NASHVILLE, Tenn. (WKRN) — Starting in November, General Motors said all of its North American plants that were closed due to a global microchip shortage will reopen – though some factories will only run one shift per day.

In the meantime, cars sit like ducks, waiting for their chips. It’s all due to a bottlenecked supply chain that’s not only impacting the sale of cars but also car parts.

“It’s impacting us just like it has every other business in the country,” said Steve Bass, owner of Bass Tire on Nolensville Pike.

Thankfully, Bass got ahead of the broken supply chain before it truly fell apart.

“We kind of anticipated some parts issues, so we ordered pretty heavy at the first of the year, oil filters, air filters and those kinds of things. So, we’ve been able to sort of dodge a bullet.”

But, that doesn’t mean they’re out of the clear. Bass said they’ve had some customers park their cars for weeks, waiting for parts to come in. Bass admitted for others in the auto industry, it’s a lot worse.

“Think about cars in the U.S.; Cars are being made. They just don’t have the actual microprocessors, the chips, to be able to get them into showrooms,” Bill Thayer said, Co-Founder of Fillogic, a New York-based technology company that provides retail and logistics services.

In some cases, finished chips are taking more than 50 weeks to get to an automaker after an order is placed.

Under normal circumstances, it should only take around 16 weeks.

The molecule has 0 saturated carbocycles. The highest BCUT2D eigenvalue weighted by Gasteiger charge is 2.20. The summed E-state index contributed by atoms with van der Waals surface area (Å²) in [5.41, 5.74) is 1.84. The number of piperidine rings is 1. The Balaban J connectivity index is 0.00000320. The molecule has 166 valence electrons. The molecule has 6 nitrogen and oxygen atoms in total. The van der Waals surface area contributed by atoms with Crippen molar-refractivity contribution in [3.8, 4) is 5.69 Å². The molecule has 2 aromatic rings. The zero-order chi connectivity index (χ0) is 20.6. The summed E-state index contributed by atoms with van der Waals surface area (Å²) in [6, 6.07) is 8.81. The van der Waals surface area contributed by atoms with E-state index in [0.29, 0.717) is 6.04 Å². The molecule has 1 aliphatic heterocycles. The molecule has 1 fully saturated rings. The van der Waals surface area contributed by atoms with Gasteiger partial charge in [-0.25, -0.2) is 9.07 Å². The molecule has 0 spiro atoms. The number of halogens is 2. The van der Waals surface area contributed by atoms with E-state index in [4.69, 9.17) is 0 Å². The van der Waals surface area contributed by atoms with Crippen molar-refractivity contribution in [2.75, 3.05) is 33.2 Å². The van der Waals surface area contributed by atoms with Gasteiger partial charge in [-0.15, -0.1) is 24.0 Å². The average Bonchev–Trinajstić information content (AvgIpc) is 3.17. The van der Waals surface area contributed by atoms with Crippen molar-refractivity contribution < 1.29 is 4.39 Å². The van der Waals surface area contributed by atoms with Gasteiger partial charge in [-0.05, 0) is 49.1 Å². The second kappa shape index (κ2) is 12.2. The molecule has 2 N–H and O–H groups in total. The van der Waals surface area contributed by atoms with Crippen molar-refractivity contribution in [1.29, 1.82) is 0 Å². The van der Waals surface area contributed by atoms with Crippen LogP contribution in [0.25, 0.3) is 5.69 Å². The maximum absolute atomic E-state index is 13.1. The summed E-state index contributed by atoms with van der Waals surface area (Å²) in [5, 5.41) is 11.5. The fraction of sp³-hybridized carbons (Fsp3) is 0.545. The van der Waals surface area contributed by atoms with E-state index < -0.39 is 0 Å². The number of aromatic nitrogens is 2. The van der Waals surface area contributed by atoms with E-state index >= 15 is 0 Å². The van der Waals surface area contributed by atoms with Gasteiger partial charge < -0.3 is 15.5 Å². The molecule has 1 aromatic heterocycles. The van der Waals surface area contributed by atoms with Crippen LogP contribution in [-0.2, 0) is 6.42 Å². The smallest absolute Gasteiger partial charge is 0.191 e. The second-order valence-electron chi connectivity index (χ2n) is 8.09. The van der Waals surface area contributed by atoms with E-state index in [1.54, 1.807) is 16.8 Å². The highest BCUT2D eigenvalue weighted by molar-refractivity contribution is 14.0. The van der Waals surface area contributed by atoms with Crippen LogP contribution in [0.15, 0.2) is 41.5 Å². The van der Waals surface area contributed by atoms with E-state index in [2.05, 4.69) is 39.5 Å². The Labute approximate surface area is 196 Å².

As a result, vehicles sit, waiting for chips, leaving some dealerships to deal with near-empty lots.

Bass said during the COVID-19 pandemic last year, many car manufacturers didn’t buy enough chips ahead of time creating a backlog. “They could build the cars, but they couldn’t get them ready to ship because they didn’t have the chips.”

You may remember, the Nissan plant in Smyrna ended up shutting down for weeks due to a COVID-19 outbreak at a chip supplier overseas.

“Nissan has adjusted production schedules within our North American manufacturing operations due to semiconductor-related parts supply. We continue to work closely with our supplier partners to assess the impact of supply chain issues and minimize disruption for vehicle deliveries to our dealers and customers,” Lloryn Love-Carter said with Nissan Group of the Americans Communications.

The problem here is we have more demand than supply and that opens the door for inflation, something that Bass said is hitting the automotive industry very hard.

“The problem is so many products we use are not made in America,” Bass said. “A lot of the products we buy that go into automobiles are built overseas and overseas factories. So, getting them from those factories to our ports has been a problem.”

Automakers are now seeing shortages in wiring, harnesses, plastics, glass and in some cases, tires.

“Sometimes you take the hand you’re dealt and try to deal with it the best you can,” Bass said. “Let’s all work together, and we’ll get through this thing.”

News 2 continues its in-depth coverage of the stressed supply chain in the wake of the COVID-19 pandemic. Keep up with the latest information as we head into the holiday season with our reports ‘Supply Chain SOS.’

Autoforecast Solutions expects 7.1 million fewer vehicles to be produced in total this year due to supply chain issues.

Record-high consumer prices for vehicles could extend well into next year, experts said. Adding that they may not fall back until 2023.